Parents need choices for child care. Across the state, parents face a shortage of quality child care, which has been made worse by the pandemic. The American Rescue Plan has created a robust new funding stream for North Carolina to expand access and affordability for child care. There are several initiatives at the NC General Assembly this year focused on supporting the child care industry to get parents back to work, while getting great early education programs to more kids.
Here in western North Carolina, we’re particularly concerned about the outdated formula to compute rates used in the state’s child care subsidy program. This inequitable policy creates barriers for childcare providers, teachers, and families across the state.
Setting Smarter Rates
North Carolina’s child care subsidy program helps cover some of the costs of licensed early childhood education for more than 100,000 children each year. Child care providers in North Carolina are reimbursed for child care subsidy according to rates set by the NC General Assembly. The subsidy rates are based on county-specific market rates, which are determined from a statewide survey of private rates for child care. Subsidy rates vary by county, star level of the program, and the age of children served. Current rates are still based on 2015 data, even though the most recent survey was conducted in 2018.
Using different rates for each county creates major geographic inequities. Many child care providers in low-income and rural counties receive thousands of dollars less per month than in urban counties. As a result, child care programs are not financially viable, and there are not enough programs to meet the community need.
House Bill 574, with a bipartisan team of sponsors, indexes the rates to the 2018 data. The bill creates a new statewide floor to create a more equitable funding policy. This will help families in every county access quality child care close to home, while supporting local businesses.
Supporting the Workforce Behind the Workforce
Low subsidy rates are a long-standing problem. Most child care providers are small businesses operating at razor-thin margins. The pay for teaching staff is extremely low, and benefits are scarce. The average wage of a child care teacher in North Carolina is just $12/hour, despite the fact they have one of the most important jobs in our state.
An increased subsidy rate would allow providers to improve quality and availability for families. These could include increasing teacher pay & benefits, professional development, and more.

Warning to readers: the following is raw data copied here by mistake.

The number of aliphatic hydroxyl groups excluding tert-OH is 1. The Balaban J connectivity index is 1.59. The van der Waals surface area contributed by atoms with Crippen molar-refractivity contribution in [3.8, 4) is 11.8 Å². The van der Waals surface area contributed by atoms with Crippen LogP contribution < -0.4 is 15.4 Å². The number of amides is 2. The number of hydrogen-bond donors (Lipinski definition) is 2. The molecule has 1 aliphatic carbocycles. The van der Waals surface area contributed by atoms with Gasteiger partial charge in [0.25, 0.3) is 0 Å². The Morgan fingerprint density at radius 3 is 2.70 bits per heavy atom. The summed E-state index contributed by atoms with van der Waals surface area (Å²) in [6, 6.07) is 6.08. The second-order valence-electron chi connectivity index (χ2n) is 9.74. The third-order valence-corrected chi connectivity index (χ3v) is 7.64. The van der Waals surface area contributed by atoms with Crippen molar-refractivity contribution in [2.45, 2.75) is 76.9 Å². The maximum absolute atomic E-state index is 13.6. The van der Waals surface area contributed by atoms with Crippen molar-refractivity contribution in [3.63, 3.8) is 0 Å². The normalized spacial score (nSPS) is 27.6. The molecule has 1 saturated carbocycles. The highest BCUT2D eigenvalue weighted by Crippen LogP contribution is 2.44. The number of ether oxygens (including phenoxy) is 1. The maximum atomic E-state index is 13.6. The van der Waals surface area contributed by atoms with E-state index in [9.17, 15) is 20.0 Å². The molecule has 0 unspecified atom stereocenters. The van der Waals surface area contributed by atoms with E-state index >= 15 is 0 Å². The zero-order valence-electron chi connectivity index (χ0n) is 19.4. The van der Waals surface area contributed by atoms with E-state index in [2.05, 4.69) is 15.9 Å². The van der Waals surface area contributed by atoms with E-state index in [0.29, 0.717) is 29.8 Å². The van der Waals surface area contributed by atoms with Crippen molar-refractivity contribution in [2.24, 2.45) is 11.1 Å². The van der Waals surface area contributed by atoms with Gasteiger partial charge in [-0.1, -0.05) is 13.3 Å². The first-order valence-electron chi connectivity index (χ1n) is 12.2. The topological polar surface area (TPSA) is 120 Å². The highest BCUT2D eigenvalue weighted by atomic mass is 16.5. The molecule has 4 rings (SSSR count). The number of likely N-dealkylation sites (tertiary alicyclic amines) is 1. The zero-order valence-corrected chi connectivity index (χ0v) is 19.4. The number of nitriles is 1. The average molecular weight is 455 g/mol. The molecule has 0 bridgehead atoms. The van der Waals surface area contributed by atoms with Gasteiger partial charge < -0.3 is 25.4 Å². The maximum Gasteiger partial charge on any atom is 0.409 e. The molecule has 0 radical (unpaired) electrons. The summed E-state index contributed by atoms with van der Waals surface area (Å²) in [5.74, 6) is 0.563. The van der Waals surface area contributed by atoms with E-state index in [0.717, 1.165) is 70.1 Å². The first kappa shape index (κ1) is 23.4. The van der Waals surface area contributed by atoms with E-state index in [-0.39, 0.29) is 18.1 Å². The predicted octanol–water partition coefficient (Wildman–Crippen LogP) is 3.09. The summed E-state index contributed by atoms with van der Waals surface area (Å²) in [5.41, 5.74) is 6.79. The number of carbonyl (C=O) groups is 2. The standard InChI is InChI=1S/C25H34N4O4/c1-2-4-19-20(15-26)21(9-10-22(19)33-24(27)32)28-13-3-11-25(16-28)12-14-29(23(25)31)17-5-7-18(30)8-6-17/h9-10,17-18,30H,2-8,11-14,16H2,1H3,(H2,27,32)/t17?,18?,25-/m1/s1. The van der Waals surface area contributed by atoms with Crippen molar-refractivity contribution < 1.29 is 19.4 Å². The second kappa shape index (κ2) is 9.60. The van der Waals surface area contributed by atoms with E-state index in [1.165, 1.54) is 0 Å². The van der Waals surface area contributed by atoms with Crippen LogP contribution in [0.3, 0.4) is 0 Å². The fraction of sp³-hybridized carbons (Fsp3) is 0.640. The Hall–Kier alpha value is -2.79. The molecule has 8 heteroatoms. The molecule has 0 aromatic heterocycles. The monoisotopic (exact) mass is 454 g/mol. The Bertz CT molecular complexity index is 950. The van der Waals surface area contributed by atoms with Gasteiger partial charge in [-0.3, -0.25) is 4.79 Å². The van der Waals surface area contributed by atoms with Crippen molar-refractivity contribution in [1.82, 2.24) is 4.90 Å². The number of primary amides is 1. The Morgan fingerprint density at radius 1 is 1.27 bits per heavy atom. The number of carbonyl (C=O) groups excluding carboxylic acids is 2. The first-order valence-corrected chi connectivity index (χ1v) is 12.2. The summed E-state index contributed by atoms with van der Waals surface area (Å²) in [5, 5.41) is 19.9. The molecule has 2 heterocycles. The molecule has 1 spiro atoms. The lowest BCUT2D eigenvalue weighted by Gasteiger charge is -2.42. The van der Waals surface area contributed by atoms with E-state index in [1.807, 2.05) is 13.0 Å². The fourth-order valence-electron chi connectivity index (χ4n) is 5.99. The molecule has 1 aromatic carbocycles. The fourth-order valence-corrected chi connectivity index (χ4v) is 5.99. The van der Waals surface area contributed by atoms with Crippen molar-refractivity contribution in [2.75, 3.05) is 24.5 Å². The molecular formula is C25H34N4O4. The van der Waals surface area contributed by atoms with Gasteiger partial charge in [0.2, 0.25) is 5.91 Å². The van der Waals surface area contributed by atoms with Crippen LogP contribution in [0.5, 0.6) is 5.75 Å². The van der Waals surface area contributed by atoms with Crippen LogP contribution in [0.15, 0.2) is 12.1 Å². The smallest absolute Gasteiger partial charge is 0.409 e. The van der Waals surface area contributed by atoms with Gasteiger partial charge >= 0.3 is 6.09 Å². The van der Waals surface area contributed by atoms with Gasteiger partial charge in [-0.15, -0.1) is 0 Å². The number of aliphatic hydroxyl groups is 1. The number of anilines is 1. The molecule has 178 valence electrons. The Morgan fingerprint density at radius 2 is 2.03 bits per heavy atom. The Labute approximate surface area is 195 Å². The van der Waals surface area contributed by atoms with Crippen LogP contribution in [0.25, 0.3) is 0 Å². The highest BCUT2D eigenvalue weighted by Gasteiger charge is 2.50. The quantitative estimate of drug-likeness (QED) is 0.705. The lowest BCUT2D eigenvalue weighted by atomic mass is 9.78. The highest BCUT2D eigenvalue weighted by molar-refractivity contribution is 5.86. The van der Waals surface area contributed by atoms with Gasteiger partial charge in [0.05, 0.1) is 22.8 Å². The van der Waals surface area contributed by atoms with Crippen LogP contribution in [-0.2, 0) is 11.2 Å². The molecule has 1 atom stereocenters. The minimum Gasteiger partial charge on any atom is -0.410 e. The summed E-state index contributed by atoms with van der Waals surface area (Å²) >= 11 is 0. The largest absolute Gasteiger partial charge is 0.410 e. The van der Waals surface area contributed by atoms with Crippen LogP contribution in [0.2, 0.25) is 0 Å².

Child Care is Vital for Getting Families Back to Work
Families can’t go back to work without child care. However, the COVID-19 pandemic has put major pressure on our child care system. Providers are now facing increased costs, reduced revenues, and labor shortages as a result of the pandemic.
One-time relief funding has been vital to keeping providers – both centers and family child care homes – open during the pandemic. However, without significant long-term funding changes, it will be extremely difficult to build back a sustainable child care system that can actually meet families’ needs – especially in rural counties where providers are scarce, and the number of families who can afford to pay the full cost of care are fewer. This makes the average payment rates lower than in our more affluent urban counties.
Increasing the subsidy rates to the 2018 rates, and raising the floor on the rates to the statewide average, will help shore up the system and move toward greater sustainability over time. 98 counties would see increased investment under HB 574. Increasing the subsidy rate to the statewide average ensures providers in every county can stay open, offer more services, and provide high-quality learning to North Carolina’s youngest children.
HB 574 is a necessary interim step. North Carolina needs to develop a better method for calculating subsidy rates that reflects the true cost of high-quality child care. NC DHHS is planning to pursue an alternative methodology that will better align subsidy rates with the true cost of care. However, child care is essential for our economic recovery from COVID-19 – and this interim step to increase rates will help these vital small businesses stay open while benefiting family stability and child development.
Legislators are working on the state budget now. Call your legislator today to let them know that HB 574 should be included in our state’s fiscal plans.
Greg Borom is the Director of Advocacy at Children First / Communities in Schools of Buncombe County. Sheila Hoyle is the Executive Director of the Southwestern Child Development Commission.